The Rangers could pitch Volquez in Sunday’s season finale against Seattle, but Showalter was leaning toward giving that start to Robinson Tejeda, who pitches today. Volquez could pitch in relief in that game in an effort to give him some kind of positive finish to this season.
Right now, almost anything would represent progress. Anything, that it is but more runs.
The Nation’s Dave Zirin finds the “bombastic…hyper-caffeinated, volume-eleven foghorn,” Stephen A. Smith grating when the ESPN2 host is howling on “Quite Frankly..”. In another setting, however, Zirin considers Smith to be a a voice of sanity (link courtesy True Hoop).
Imagine my shock after seeing Stephen A. on a recent CNN Live Event Special debating the future of the Middle East, oil consumption, the war in Iraq, energy alternatives and other issues. The shock was not that Stephen A. could hold his own. It’s that his voice of perpetual disgust and alarm seemed oddly appropriate and satisfying when discussing US foreign policy.
Radio America’s Ben Ferguson, whom I have never heard of but who seems to be to the right of Attila the Hun, said, “We’re so worried about being politically correct, we don’t want to offend anyone, and say we’re going back to the ’60s or ’50s or whatever it may be, because that’s what people say. If you profile people, you’re being racist. No, I’m racist towards terrorists and if you fit the profile of a terrorist, then I don’t like you.”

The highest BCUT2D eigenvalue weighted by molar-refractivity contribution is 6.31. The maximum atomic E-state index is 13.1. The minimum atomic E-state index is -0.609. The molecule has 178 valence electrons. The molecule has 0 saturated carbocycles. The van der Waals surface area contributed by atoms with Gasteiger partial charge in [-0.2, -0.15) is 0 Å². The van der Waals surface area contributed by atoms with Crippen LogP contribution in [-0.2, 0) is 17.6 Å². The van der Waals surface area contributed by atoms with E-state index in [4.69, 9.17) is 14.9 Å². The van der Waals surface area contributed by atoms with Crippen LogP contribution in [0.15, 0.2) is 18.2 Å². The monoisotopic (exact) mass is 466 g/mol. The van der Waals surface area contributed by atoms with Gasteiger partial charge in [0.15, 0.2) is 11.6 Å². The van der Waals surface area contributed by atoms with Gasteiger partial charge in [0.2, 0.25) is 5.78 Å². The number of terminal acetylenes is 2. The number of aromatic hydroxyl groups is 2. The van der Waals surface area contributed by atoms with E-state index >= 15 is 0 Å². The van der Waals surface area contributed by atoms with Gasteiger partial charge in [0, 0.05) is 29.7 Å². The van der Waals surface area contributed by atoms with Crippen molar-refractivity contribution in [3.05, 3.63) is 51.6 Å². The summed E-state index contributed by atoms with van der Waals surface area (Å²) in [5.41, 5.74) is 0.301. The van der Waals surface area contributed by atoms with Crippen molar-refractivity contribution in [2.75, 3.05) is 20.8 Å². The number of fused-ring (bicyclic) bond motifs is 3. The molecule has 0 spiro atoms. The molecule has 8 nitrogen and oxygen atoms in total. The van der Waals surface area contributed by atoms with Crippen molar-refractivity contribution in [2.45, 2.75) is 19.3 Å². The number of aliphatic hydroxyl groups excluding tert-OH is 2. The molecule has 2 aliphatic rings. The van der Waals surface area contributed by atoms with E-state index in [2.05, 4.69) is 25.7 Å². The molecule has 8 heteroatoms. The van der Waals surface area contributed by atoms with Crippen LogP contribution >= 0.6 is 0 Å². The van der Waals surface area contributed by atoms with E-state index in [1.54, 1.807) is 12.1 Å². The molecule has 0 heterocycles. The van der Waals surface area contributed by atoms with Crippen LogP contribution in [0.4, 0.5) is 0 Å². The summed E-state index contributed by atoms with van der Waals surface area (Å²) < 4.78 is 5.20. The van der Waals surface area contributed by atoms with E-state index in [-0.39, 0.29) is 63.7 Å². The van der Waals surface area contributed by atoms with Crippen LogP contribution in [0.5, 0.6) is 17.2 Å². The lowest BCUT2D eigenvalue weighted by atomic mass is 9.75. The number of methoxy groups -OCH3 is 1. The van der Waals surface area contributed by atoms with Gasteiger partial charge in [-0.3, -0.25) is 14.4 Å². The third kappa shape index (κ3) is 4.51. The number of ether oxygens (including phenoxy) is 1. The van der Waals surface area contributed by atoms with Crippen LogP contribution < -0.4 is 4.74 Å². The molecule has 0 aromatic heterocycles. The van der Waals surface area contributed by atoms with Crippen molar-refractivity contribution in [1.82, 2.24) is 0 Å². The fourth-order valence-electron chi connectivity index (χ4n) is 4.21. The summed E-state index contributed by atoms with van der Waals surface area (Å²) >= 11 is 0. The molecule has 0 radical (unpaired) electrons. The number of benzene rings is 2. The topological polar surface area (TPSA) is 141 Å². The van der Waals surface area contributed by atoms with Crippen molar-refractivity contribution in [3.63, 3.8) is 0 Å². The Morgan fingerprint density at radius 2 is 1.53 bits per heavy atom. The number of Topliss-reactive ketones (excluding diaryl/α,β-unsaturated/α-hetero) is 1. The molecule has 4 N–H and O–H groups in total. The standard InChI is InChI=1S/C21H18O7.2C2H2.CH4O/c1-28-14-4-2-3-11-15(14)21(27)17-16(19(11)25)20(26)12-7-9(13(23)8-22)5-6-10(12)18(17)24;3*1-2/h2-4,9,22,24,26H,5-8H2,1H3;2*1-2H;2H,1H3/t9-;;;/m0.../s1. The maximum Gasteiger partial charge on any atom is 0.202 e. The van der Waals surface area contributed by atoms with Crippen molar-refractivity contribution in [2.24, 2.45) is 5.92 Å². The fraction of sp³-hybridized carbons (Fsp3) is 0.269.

Stephen A. was the only panelist to stand up to this racist garbage: “What’s the profile of a terrorist?… Hold on, now. Let’s be clear about something. When you talk about Timothy McVeigh or what have you, in Oklahoma City, he didn’t fit the profile.”
Ferguson responded: “But I think most Americans admit, when you get on a plane–be honest–you know exactly who makes you nervous when you get on a plane…. Do they not all look the same?… The people that did 9/11, people that did the Madrid? Do they not all fit–”
Smith shut him down: “But that’s bigotry.”
As the subject turned to Iraq and Afghanistan, you could see Stephen A. start to muscle-twitch, getting in that comfort zone. Ferguson, whom Stephen A. was starting to treat like Vince Carter treated Frederic Weis when he dunked on his head at the 2000 Olympics, said, “If you got a problem, you can either witch about it, or you can fix it.”
“So, 100,000 lives have been lost. What’s your definition of fixing the problem?” Stephen A responded. And after the conversation took a few more turns, he said, “There’s plenty of people–I’m telling you right now, you know how many soldiers I run into, American soldiers–American soldiers–who we unequivocally support, and they say we have no business over there. Most of those people don’t even want to be over there. They actually say that.”